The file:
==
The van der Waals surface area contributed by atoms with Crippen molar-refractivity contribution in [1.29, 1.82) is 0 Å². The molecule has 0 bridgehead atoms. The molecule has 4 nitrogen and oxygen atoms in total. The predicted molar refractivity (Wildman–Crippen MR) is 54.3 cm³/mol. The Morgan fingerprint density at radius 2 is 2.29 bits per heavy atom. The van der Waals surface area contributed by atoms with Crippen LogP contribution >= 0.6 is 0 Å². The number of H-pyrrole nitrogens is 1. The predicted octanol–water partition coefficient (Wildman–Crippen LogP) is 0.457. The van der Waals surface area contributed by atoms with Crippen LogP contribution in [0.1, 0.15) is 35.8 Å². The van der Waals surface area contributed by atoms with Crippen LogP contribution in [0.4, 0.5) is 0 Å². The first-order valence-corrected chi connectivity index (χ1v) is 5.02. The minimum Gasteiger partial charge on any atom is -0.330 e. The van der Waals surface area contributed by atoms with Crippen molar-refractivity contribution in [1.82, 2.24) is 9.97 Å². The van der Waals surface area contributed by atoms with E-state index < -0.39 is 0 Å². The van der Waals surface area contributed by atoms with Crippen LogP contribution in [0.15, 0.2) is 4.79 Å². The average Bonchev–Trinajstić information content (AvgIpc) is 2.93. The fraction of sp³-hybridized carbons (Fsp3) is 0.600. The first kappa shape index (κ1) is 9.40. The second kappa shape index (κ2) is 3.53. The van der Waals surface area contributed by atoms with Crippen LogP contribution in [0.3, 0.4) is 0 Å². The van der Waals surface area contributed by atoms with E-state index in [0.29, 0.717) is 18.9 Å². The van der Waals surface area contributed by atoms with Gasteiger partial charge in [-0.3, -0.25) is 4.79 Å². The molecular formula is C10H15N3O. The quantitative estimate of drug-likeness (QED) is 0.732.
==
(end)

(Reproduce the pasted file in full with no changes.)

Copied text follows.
The van der Waals surface area contributed by atoms with Crippen molar-refractivity contribution in [1.29, 1.82) is 0 Å². The molecule has 0 bridgehead atoms. The molecule has 4 nitrogen and oxygen atoms in total. The predicted molar refractivity (Wildman–Crippen MR) is 54.3 cm³/mol. The Morgan fingerprint density at radius 2 is 2.29 bits per heavy atom. The van der Waals surface area contributed by atoms with Crippen LogP contribution >= 0.6 is 0 Å². The number of H-pyrrole nitrogens is 1. The predicted octanol–water partition coefficient (Wildman–Crippen LogP) is 0.457. The van der Waals surface area contributed by atoms with Crippen LogP contribution in [0.1, 0.15) is 35.8 Å². The van der Waals surface area contributed by atoms with Crippen LogP contribution in [0.4, 0.5) is 0 Å². The first-order valence-corrected chi connectivity index (χ1v) is 5.02. The minimum Gasteiger partial charge on any atom is -0.330 e. The van der Waals surface area contributed by atoms with Crippen molar-refractivity contribution in [1.82, 2.24) is 9.97 Å². The van der Waals surface area contributed by atoms with E-state index < -0.39 is 0 Å². The van der Waals surface area contributed by atoms with Crippen LogP contribution in [0.15, 0.2) is 4.79 Å². The average Bonchev–Trinajstić information content (AvgIpc) is 2.93. The fraction of sp³-hybridized carbons (Fsp3) is 0.600. The first kappa shape index (κ1) is 9.40. The second kappa shape index (κ2) is 3.53. The van der Waals surface area contributed by atoms with Crippen LogP contribution in [0.3, 0.4) is 0 Å². The van der Waals surface area contributed by atoms with E-state index in [0.29, 0.717) is 18.9 Å². The van der Waals surface area contributed by atoms with Gasteiger partial charge in [-0.3, -0.25) is 4.79 Å². The molecular formula is C10H15N3O. The quantitative estimate of drug-likeness (QED) is 0.732.